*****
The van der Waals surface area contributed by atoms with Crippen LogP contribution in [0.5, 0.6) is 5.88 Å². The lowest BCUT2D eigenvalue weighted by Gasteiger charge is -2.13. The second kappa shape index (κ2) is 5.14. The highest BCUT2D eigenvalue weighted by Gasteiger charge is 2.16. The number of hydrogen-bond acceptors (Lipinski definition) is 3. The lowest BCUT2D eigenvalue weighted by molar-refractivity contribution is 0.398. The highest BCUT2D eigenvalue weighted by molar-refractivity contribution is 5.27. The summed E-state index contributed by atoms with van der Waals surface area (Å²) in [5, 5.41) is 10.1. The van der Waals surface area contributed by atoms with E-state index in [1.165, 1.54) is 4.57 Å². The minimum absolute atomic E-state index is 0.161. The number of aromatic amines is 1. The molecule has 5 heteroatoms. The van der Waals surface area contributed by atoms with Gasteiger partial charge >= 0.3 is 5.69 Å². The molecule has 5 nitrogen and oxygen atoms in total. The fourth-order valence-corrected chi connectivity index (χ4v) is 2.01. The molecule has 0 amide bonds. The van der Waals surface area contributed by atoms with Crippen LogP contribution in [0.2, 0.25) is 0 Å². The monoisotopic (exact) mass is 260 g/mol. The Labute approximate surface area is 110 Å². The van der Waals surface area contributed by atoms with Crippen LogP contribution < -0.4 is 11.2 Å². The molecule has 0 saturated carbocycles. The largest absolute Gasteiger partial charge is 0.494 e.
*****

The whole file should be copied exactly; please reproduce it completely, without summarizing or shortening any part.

The van der Waals surface area contributed by atoms with Crippen LogP contribution in [0.5, 0.6) is 5.88 Å². The lowest BCUT2D eigenvalue weighted by Gasteiger charge is -2.13. The second kappa shape index (κ2) is 5.14. The highest BCUT2D eigenvalue weighted by Gasteiger charge is 2.16. The number of hydrogen-bond acceptors (Lipinski definition) is 3. The lowest BCUT2D eigenvalue weighted by molar-refractivity contribution is 0.398. The highest BCUT2D eigenvalue weighted by molar-refractivity contribution is 5.27. The summed E-state index contributed by atoms with van der Waals surface area (Å²) in [5, 5.41) is 10.1. The van der Waals surface area contributed by atoms with E-state index in [1.165, 1.54) is 4.57 Å². The minimum absolute atomic E-state index is 0.161. The number of aromatic amines is 1. The molecule has 5 heteroatoms. The van der Waals surface area contributed by atoms with Gasteiger partial charge >= 0.3 is 5.69 Å². The molecule has 5 nitrogen and oxygen atoms in total. The fourth-order valence-corrected chi connectivity index (χ4v) is 2.01. The molecule has 0 amide bonds. The van der Waals surface area contributed by atoms with Crippen LogP contribution in [0.2, 0.25) is 0 Å². The monoisotopic (exact) mass is 260 g/mol. The Labute approximate surface area is 110 Å². The van der Waals surface area contributed by atoms with Crippen LogP contribution < -0.4 is 11.2 Å². The molecule has 0 saturated carbocycles. The largest absolute Gasteiger partial charge is 0.494 e.